Tuesday, December 29, 2015

Celebrating Successes, No Matter How Small

On this day last year, I took the advice of children's author Julie Hedlund and posted my writing successes on my blog [Writing Achievements from 2014]. Julie’s approach is an alternative to traditional New Year’s resolutions that stem from negatives, like 'what I didn’t do last year' or 'what I need to fix about myself.'
Her suggestion is to review your successes and achievements, and then use them as a foundation for setting goals. To me, this makes a lot of sense. I've been thinking about mine. Here are a few of my writing-related successes from 2015:

1. Like last year, in January I signed up for Julie Hedlund's 12 x 12 (12 picture books in 12 months), with the goal of writing more picture book manuscripts. I didn’t write one every month but I did end up with five, the same number as last year. And12 x12 also led me to my agent, Janine Le!

2. I played around with an idea I had for an amusing picture book that involves a very large animal and ended up spending a lot of time working on it throughout the year. I was fortunate to have valuable feedback from many wonderful critique partners and an amazing editor, in addition to helpful advice from my agent. I learned so much about writing and revising picture books!

3. In June, I won an honorable mention for my middle grade novel WILDERNESS GIRL in the Rate Your Story Writing Contest. I spent some of the summer and much of the fall revising the novel, again with insightful feedback from critique partners and my agent. At times it was hard work, but the end result was a stronger novel with more spark.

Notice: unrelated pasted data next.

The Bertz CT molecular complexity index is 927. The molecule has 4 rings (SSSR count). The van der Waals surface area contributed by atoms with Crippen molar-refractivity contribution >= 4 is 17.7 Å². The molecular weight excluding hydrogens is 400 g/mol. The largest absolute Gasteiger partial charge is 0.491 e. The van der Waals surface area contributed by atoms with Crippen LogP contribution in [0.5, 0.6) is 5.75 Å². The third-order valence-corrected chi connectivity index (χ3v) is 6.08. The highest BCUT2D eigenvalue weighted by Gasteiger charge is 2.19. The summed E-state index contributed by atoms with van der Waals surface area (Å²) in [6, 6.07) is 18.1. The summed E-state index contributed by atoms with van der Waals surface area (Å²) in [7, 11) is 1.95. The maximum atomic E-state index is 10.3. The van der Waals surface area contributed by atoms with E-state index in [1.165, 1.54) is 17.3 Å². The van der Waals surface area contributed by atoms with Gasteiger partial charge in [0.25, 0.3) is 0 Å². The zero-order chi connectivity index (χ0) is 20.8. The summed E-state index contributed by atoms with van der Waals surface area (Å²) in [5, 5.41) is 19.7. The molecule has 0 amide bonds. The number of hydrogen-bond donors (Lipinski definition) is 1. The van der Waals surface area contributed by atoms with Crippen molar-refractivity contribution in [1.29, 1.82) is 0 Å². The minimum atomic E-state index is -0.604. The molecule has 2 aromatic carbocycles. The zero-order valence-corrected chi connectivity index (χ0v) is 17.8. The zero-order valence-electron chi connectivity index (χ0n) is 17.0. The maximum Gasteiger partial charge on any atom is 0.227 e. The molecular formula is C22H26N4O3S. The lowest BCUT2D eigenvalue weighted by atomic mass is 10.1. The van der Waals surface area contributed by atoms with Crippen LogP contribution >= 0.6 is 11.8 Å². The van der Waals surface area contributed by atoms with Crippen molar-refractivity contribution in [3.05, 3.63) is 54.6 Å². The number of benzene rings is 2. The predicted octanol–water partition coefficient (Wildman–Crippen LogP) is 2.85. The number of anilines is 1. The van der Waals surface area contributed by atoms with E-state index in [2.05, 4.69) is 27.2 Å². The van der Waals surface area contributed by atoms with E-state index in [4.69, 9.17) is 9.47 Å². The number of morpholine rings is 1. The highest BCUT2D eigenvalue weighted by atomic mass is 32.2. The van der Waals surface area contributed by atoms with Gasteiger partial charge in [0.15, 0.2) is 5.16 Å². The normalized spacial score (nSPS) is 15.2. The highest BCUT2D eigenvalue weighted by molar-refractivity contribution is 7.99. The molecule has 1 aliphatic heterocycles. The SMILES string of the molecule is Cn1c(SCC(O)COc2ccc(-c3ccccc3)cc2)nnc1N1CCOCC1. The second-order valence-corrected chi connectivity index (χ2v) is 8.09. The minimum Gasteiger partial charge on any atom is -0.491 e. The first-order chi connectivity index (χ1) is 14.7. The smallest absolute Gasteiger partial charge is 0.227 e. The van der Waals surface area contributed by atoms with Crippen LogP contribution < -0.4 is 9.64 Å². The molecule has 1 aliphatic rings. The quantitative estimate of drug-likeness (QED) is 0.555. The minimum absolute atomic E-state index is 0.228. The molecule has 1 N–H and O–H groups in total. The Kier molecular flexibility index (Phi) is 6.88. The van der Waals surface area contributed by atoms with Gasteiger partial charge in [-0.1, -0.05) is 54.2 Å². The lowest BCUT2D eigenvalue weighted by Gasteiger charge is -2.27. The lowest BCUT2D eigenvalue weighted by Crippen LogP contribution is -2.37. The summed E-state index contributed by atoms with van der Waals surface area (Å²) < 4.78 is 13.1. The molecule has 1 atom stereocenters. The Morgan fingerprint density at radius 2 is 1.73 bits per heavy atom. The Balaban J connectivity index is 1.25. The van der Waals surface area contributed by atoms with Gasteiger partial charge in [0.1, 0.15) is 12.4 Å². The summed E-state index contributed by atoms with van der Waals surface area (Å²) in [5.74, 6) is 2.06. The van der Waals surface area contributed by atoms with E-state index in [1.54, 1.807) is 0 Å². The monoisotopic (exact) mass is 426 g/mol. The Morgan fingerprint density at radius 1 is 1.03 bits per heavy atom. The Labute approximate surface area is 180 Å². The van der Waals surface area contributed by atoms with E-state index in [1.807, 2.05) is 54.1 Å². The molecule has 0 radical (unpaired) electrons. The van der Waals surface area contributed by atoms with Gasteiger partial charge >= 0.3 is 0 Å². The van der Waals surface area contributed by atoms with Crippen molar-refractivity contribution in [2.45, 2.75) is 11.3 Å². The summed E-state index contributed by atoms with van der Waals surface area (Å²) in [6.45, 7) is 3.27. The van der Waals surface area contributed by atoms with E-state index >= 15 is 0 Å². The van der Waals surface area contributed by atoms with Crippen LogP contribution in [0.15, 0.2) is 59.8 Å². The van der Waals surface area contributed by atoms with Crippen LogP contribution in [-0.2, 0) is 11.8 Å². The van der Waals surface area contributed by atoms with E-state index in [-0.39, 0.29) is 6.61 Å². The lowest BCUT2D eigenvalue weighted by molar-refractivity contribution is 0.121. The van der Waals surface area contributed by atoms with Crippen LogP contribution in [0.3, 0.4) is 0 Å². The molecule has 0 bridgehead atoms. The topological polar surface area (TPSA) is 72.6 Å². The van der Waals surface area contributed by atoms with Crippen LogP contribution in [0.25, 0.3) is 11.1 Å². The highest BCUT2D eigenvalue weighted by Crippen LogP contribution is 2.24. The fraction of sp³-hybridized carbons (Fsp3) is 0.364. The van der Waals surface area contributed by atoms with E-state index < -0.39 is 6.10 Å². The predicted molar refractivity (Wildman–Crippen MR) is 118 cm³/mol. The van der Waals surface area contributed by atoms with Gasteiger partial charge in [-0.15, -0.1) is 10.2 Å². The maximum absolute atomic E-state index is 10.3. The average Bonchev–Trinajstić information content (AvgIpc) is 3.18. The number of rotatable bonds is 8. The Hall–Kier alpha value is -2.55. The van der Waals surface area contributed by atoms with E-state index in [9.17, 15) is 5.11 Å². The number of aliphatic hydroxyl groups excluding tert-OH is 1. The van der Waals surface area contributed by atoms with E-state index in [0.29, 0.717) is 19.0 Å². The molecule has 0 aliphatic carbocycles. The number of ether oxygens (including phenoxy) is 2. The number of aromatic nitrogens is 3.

4. During the summer, I also revised another middle grade novel, THE MIRACULOUS DOG CURE. There are more revisions to come, but it was really great to finish a thorough revision of this novel and give it more structure.

5. In September, I bravely ventured out of my writing cocoon to attend my first SCBWI get-together in Toronto. It was interesting, fun and I met a new writing friend, Erika David, who lives practically in my neighborhood!                  

6. In November, I participated in PiBoIdMo (Picture Book Idea Month) organized by author Tara Lazar, and I completed the challenge by coming up with more than 30 ideas by the time the month was finished. I’m looking forward to the fun of creating some new stories.

When I started to compile this list, I didn’t think I’d really done much writing work this year. Just like last year, I surprised myself with my successes. By far, my biggest accomplishment is the way I continue to grow and develop as a writer.

What are you most proud of from your writing or reading life this year? I hope you feel good about your writing and reading successes!

Monday, December 14, 2015

Book Recommendations for Readers Aged 9 to 12

I don’t have one Marvelous Middle Grade Monday feature for you today. Instead, I have a few middle grade book recommendations from my reads this year, in case you’re looking for a gift. I'll be taking a week or two off from featuring books, while I enjoy the holidays and work on my own writing.

For kids who love animals and especially zoos:

For kids who like books about wilderness adventures and survival:

 Stories that take place at a different time in history:

About friendship:

 For kids who enjoy emotional stories about overcoming personal challenges: